On the third day of the storm they hove to: furled the sails, turned sideways to the wind, lashed the wheel, and came to a near stop. At least it quieted the screaming in the rigging. It also made the sailors restless, with no climbing or hauling to do. They started murmuring, they started whispering. Adenson couldn’t hear what they were saying, but he could guess. It was the same sort of whispering Adenson had heard on North Bishopric men-of-war every time an enemy got away from him because he didn’t have the weather gage, every time he had to strike his colors when he found himself outgunned. It was a sound that wasn’t silenced until Whale Reef.
Maybe he didn’t win that battle fairly, the whispers seemed to say, nagging at his ears with the wind. Maybe it was only luck and the weather gage, carrying him upwind of his enemies while the Arland ships were becalmed and unable to maneuver. The Arland fleet had encountered the main North Bishopric line earlier that day and they were tired and wounded, rigging parted and sails full of holes, half their crews below with injuries, running out of powder and shot. Only Adenson had remained behind, five miles west of the line, and maybe that clever tactic wasn’t cleverness at all but cowardice. Had he been signaled by his admiral, and threatened with court-martial if he didn’t come up and join the line of battle? Did you hear the rumor that he dropped his telescope over the side so he could pretend not to have seen the signal flags?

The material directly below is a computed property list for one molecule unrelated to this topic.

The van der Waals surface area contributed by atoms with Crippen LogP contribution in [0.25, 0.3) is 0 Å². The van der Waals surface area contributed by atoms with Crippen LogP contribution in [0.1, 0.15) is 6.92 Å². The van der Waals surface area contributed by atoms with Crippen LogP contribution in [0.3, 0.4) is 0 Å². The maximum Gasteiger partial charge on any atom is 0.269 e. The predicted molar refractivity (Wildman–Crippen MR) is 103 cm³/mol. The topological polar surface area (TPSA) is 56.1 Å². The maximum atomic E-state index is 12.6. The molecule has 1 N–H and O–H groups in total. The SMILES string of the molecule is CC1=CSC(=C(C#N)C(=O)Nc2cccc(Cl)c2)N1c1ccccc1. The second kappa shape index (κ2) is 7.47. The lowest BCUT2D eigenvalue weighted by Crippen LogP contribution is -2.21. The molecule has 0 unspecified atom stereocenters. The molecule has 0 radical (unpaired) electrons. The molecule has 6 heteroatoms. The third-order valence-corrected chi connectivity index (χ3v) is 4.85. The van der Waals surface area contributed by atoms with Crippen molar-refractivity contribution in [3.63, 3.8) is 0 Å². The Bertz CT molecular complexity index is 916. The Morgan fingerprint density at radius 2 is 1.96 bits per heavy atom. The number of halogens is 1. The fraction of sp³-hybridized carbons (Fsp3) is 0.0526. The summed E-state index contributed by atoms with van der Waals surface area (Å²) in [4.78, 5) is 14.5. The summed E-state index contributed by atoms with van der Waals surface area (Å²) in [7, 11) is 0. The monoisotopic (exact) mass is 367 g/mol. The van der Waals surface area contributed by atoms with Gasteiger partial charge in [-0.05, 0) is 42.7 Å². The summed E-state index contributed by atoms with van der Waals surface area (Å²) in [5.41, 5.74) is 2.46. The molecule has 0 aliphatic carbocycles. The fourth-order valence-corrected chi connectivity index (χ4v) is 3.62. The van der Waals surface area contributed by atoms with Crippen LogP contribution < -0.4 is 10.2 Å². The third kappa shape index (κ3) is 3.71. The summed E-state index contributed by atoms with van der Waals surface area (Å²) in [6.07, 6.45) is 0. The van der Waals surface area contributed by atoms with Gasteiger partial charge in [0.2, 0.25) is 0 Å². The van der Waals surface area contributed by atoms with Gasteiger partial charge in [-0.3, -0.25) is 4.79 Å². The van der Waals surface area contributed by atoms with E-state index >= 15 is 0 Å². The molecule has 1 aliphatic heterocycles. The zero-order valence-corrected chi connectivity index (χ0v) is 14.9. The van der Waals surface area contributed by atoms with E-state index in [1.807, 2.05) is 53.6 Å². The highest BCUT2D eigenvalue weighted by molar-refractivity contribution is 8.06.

“How do they know?” muttered the captain over his brandy. “How in all hell could they have heard that rumor?”
“What was that, sir?” Finnson ducked in with a tray for his dinner and Adenson threw the brandy glass at him. The steward spluttered and staggered and Adenson put his back to him, refusing to turn around until he heard the door shut. Refusing to turn away from the windows until he could make out more clearly the shadow that darted among the blowing spray and the white crests of the twenty-foot waves.